I'm new to this reflector, but it seems relevant to my situation.
I need to put up a modest (35'-40') antenna support structure for my VHF/UHF
antennas. I'm currently using a Cushcraft 13B2 Boomer on 2M and a 719B Boomer
on 70CM (boom lengths approx. 16' and 13' respectively). On top of that I
have a VHF/UHF vertical. All this is sitting on a Radio-Shack telescoping
Please, I don't like that store any more than you do.
The mast bottom rests on a small metal spike driven into the ground (another
RS product) and is bolted at two points to the side of an out-building. I
have 4 heavy guy wires attached directly below my Yaesu Rotator at about 25'.
The whole thing seems stable, but I can't help wondering if this is a disaster
waiting to happen!
I constructed the outbuilding as an astronomical observatory. It's about 8'
by 12'. Since the gable roof rolls off to one side (so the telescope can see
the sky), several design considerations had to be incorporated into its
construction. Suffice it to say that this is a small, but extremely rugged
little building. (It's built better than the house). This is not a
pre-fabricated aluminum shed or the like.
What I want to do is put up something like a real tubular tower as advertised
by US Tower. I am aware of what (I think) are the inherent disadvantages of
tubular towers: You can't climb them. You need a 20'+ ladder to work on the
antennas. You can't easily attach things to the sides.
So why bother? Two reasons: Neighbors and the XYL.
I can deal with the neighbors, it's the XYL that's the real problem! She
doesn't think that antennas make a positive landscaping statement. Can you
imagine that? Lately, I've come to believe that she really abhors my current
set-up. And yes, it is sort of Ugly! It looks top heavy with all those
antennas sitting on that skinny little RS mast.
This brings me to the meat of my problem. US Tower says that their 40' two-
section tubular only needs about a 16" square (or cube actually) base of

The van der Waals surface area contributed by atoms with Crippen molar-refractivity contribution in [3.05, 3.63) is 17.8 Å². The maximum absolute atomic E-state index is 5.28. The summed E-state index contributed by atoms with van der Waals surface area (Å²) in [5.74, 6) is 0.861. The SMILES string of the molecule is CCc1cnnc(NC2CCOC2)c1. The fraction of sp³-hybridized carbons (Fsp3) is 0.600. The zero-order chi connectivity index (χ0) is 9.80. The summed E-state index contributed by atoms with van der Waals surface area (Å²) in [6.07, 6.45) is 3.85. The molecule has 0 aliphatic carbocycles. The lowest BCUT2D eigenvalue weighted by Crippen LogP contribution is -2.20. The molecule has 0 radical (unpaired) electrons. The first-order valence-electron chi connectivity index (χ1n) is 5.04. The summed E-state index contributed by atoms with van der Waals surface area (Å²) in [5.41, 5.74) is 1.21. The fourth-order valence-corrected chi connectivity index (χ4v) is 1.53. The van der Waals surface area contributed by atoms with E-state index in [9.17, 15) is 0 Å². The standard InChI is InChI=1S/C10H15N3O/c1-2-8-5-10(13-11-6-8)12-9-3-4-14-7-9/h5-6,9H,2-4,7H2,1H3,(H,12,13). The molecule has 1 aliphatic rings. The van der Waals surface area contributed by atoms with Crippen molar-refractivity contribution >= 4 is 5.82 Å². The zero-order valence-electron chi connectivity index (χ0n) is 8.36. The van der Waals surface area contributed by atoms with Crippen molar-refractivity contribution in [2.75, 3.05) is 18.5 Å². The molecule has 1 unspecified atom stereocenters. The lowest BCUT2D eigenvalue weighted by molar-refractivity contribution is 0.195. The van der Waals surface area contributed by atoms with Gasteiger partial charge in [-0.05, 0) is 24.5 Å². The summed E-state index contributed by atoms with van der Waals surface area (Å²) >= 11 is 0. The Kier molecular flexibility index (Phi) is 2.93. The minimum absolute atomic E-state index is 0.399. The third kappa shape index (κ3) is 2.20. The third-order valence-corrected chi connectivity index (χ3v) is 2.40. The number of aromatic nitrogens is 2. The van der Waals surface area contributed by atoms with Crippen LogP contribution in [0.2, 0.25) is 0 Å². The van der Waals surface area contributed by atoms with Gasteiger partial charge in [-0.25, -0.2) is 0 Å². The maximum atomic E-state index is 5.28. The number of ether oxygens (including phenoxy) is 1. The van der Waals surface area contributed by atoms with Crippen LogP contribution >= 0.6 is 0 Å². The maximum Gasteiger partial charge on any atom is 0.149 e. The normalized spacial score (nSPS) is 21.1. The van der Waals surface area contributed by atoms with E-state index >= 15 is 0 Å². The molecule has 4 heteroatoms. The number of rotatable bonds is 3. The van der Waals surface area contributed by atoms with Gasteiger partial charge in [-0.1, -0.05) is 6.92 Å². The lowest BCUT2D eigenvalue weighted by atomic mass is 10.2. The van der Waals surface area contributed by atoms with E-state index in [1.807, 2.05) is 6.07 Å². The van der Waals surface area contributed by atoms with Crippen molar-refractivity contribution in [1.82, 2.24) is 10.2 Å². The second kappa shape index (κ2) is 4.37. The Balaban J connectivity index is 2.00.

concrete when the thing is "Properly Bracketed" to the eve of your roof.
Otherwise, the base plug is considerably larger. You can imagine what my XYL
thinks of digging a 3'x3'x6' hole in the yard and filling it with concrete!
In short, I don't think I could make that fly.
So how about it? Can I pour a small footing for something like the US Tower
MA440, Bracket the thing to the side of my sturdy observatory and use my four
existing guy wires to make a safe and sturdy installation? Or am I in fantasy
land. I wonder what US Tower considers "Properly Bracketed" anyway?
Two more points: The walls of the observatory are only about 8' high (so that
the scope can look near the horizon). Therefore the bracket point would only
be about 8' from the base. I'm sure most "roof eves" are a bit higher than
this. I can modify the stud-wall construction of the observatory to beef up
the bracket mounting point, or the whole wall, if need be.
In the future, I'd like to get more (bigger) VHF/UHF antennas. (Those
multi-wavelength M2 yagis look nice!) I'm quite attracted to the weak signal
SSB work at the bottom of the bands. VHF can be like HF.
Any suggestions are welcome.
You can tell me to dig a big hole, but please don't tell me to get a new XYL!
(Get her away from amateur radio antennas, and she's the sweetest thing).
Concord, CA (CM97ax)
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